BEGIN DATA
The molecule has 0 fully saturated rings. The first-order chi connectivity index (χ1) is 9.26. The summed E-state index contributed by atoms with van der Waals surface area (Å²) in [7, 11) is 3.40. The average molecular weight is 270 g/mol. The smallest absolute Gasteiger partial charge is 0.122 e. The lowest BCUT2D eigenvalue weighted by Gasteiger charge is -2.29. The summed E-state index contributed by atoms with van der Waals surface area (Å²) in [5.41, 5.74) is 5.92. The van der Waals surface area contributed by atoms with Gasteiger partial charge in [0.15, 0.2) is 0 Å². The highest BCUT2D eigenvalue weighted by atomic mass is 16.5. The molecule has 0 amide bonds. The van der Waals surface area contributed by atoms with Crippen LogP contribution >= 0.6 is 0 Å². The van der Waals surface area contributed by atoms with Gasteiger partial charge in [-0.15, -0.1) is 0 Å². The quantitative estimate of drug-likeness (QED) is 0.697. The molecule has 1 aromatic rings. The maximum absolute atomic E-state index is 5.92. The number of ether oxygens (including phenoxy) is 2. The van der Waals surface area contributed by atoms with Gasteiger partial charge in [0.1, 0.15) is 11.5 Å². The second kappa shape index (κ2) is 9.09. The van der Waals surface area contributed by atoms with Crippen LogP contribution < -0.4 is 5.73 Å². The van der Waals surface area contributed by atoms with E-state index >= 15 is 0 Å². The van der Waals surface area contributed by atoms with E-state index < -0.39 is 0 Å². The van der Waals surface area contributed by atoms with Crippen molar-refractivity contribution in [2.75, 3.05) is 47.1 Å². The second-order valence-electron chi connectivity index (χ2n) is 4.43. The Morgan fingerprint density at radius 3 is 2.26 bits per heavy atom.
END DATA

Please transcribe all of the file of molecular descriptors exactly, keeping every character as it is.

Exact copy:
The molecule has 0 fully saturated rings. The first-order chi connectivity index (χ1) is 9.26. The summed E-state index contributed by atoms with van der Waals surface area (Å²) in [7, 11) is 3.40. The average molecular weight is 270 g/mol. The smallest absolute Gasteiger partial charge is 0.122 e. The lowest BCUT2D eigenvalue weighted by Gasteiger charge is -2.29. The summed E-state index contributed by atoms with van der Waals surface area (Å²) in [5.41, 5.74) is 5.92. The van der Waals surface area contributed by atoms with Gasteiger partial charge in [0.15, 0.2) is 0 Å². The highest BCUT2D eigenvalue weighted by atomic mass is 16.5. The molecule has 0 amide bonds. The van der Waals surface area contributed by atoms with Crippen LogP contribution >= 0.6 is 0 Å². The van der Waals surface area contributed by atoms with Gasteiger partial charge in [-0.15, -0.1) is 0 Å². The quantitative estimate of drug-likeness (QED) is 0.697. The molecule has 1 aromatic rings. The maximum absolute atomic E-state index is 5.92. The number of ether oxygens (including phenoxy) is 2. The van der Waals surface area contributed by atoms with Gasteiger partial charge in [0.1, 0.15) is 11.5 Å². The second kappa shape index (κ2) is 9.09. The van der Waals surface area contributed by atoms with Crippen LogP contribution < -0.4 is 5.73 Å². The van der Waals surface area contributed by atoms with E-state index >= 15 is 0 Å². The van der Waals surface area contributed by atoms with E-state index < -0.39 is 0 Å². The van der Waals surface area contributed by atoms with Crippen molar-refractivity contribution in [2.75, 3.05) is 47.1 Å². The second-order valence-electron chi connectivity index (χ2n) is 4.43. The Morgan fingerprint density at radius 3 is 2.26 bits per heavy atom.